Wednesday, June 8, 2011, 10:02 PM - Understanding the CA WC systemCalifornia's maximum temporary total disability rate will rise in 2012.
Indexed to changes in the California state average weekly wage (SAWW), California's TTD rates are increased by changes in the SAWW.
Based on U.S. Labor Department data showing a 2.4% increase in the state average weekly wage ( for 12 months preceding March 31. 2011). the maximum TD rate will increase by 2.4%.
This means that the maximum TTD rate will probably be set at $1,010.50 per week (i.e the 2011 California TTD max rate of $986.86 x 1.024135). The minimum TD rate will increase to $151.47 per week.
These increases applies to injuries after January 1, 2012 and to situations where temporary disability is paid 2 years or more after the date of injury (under Labor Code 4661.5 and a 1984 case known as Hofmeister v. WCAB.
Also affected will be life pension payments and permanent total payments for cases affected by the COLA statute, applicable to post 1/1/03 injuries. Labor Code 4659(c) requires that for workers injured on or after 1/1/03, permanent total disability and life pension payments are increased on January 1,2004 and every January 1st thereafter based on changes in the California state average weekly wage.
Computation of the COLA is still an issue. California's Supreme Court recently held oral arguments in a case which will determine the start date for COLA calculations. In coming posts I will analyze that case, Baker v. WCAB (previously known as the XYZZ case or the Duncan v. WCAB case.
Readers need to remember that TD maximums aren't automatically payable. TTD is paid at 2/3 of the average weekly wage, but only up to the maximum TTD rate. A worker whose earnings do not support maximum TTD will be paid a lesser TTD rate.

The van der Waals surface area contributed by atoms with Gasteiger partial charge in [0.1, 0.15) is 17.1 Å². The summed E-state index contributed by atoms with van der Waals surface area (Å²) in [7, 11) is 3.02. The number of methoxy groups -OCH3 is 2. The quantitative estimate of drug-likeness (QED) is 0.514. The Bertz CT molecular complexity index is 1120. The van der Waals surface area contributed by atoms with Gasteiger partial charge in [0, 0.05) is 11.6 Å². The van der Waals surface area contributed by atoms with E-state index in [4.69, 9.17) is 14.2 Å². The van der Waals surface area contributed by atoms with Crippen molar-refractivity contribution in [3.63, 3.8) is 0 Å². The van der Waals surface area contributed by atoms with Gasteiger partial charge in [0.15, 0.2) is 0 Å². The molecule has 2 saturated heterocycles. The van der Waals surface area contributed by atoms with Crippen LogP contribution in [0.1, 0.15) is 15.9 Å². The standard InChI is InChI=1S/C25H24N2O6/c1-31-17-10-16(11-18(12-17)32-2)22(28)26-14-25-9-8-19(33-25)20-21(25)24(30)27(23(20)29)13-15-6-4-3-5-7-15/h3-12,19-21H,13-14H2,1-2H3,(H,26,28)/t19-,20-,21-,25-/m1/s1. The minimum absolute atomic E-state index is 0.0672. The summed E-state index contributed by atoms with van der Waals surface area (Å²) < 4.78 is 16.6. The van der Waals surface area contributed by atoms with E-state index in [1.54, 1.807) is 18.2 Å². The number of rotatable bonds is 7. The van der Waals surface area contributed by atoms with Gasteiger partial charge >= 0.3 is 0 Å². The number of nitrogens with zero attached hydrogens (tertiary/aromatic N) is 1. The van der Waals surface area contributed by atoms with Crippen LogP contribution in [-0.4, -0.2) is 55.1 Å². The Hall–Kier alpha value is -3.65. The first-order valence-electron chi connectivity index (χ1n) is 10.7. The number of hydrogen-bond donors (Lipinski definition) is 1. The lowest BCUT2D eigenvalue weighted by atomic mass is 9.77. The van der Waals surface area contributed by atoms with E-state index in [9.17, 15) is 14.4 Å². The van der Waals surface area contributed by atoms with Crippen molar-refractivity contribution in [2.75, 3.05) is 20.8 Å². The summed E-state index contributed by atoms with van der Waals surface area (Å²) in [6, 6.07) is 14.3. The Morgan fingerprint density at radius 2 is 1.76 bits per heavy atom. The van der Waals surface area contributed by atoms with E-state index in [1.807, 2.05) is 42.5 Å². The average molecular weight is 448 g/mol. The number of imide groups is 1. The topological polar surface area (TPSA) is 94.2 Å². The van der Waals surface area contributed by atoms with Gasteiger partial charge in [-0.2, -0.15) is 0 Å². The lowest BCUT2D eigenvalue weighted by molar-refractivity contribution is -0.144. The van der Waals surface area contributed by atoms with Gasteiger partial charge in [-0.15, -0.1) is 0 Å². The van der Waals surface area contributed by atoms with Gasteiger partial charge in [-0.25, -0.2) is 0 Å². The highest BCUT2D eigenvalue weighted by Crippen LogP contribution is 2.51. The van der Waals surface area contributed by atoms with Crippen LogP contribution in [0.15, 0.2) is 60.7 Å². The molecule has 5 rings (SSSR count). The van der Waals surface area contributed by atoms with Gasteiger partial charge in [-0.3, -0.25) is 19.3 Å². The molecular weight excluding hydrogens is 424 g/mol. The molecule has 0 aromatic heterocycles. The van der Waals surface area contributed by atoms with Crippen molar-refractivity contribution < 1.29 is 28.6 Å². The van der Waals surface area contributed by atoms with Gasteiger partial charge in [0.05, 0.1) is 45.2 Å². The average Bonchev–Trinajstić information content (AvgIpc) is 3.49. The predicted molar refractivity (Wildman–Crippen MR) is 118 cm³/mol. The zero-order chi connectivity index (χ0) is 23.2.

Here is a link to the underlying Department of Labor 2010 wage data:
http://ows.doleta.gov/unemploy/content/ ... 2010_1.pdf
And here is a link to 2011 wage data:
http://ows.doleta.gov/unemploy/content/ ... 2011_1.pdf
Sunday, June 5, 2011, 09:30 PM - Understanding the CA WC systemAn L.A. Times article caught my eye recently, "Illegal Vending: Unlicensed Businesses Flourishing in L.A. Area".
The article, by Alexandra Schmidt, details the growing number of front-yard household supply businesses, driveway taquerias, home-based car washes and other examples of people selling services and goods out of their neighborhoods.
Schmidt notes that most of these businesses are unlicensed and many violate zoning restrictions. And they don't pay taxes.
Schmidt's article focuses on some examples in predominantly Hispanic neighborhoods of East L.A. But it's likely that the same pattern is emerging in other areas with other ethnic groups in the state.
Although Schmidt's article didn't focus on it, it's almost certain that these small enterprises aren't carrying required workers' comp coverage. Yes, some are sole proprietorships or mom and pop vending and service efforts. But the ones who do have "employees" are unlikely to be carrying workers' comp.
As the economy has gotten tougher, people take risks, bending the legal rules. Permits, zoning, taxes, workers' comp are all legal niceities in such a world.
That's understandable, as poor people round the world resort to selling things to make ends meet.
That was evident to me in while in Rome several weeks ago. Some of the most spectacularly beautiful and popular piazzas such as Piazza Navone
and the area surrounding the Spanish Steps have legions of vendors trying to sell roses or simple toys. Many of the vendors look vaguely North African, possibly Libyan.